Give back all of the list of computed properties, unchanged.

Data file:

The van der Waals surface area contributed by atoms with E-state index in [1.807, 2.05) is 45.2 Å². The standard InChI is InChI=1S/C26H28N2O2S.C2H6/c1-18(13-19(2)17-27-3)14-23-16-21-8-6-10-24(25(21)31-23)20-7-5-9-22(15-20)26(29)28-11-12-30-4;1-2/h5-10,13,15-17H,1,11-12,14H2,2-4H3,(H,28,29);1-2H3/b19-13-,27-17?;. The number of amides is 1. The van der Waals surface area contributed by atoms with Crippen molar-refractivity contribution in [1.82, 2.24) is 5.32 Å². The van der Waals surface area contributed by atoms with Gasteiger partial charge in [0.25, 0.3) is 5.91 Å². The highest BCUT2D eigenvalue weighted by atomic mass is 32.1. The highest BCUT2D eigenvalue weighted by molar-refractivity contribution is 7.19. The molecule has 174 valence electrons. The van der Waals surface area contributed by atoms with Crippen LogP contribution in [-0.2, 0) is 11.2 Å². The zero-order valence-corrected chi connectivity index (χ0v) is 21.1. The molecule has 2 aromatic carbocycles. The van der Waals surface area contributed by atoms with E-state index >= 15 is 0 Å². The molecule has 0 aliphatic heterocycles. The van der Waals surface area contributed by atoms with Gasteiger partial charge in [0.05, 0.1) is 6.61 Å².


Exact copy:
The van der Waals surface area contributed by atoms with E-state index in [1.807, 2.05) is 45.2 Å². The standard InChI is InChI=1S/C26H28N2O2S.C2H6/c1-18(13-19(2)17-27-3)14-23-16-21-8-6-10-24(25(21)31-23)20-7-5-9-22(15-20)26(29)28-11-12-30-4;1-2/h5-10,13,15-17H,1,11-12,14H2,2-4H3,(H,28,29);1-2H3/b19-13-,27-17?;. The number of amides is 1. The van der Waals surface area contributed by atoms with Crippen molar-refractivity contribution in [1.82, 2.24) is 5.32 Å². The van der Waals surface area contributed by atoms with Gasteiger partial charge in [0.25, 0.3) is 5.91 Å². The highest BCUT2D eigenvalue weighted by atomic mass is 32.1. The highest BCUT2D eigenvalue weighted by molar-refractivity contribution is 7.19. The molecule has 174 valence electrons. The van der Waals surface area contributed by atoms with Crippen LogP contribution in [-0.2, 0) is 11.2 Å². The zero-order valence-corrected chi connectivity index (χ0v) is 21.1. The molecule has 2 aromatic carbocycles. The van der Waals surface area contributed by atoms with E-state index >= 15 is 0 Å². The molecule has 0 aliphatic heterocycles. The van der Waals surface area contributed by atoms with Gasteiger partial charge in [0.05, 0.1) is 6.61 Å².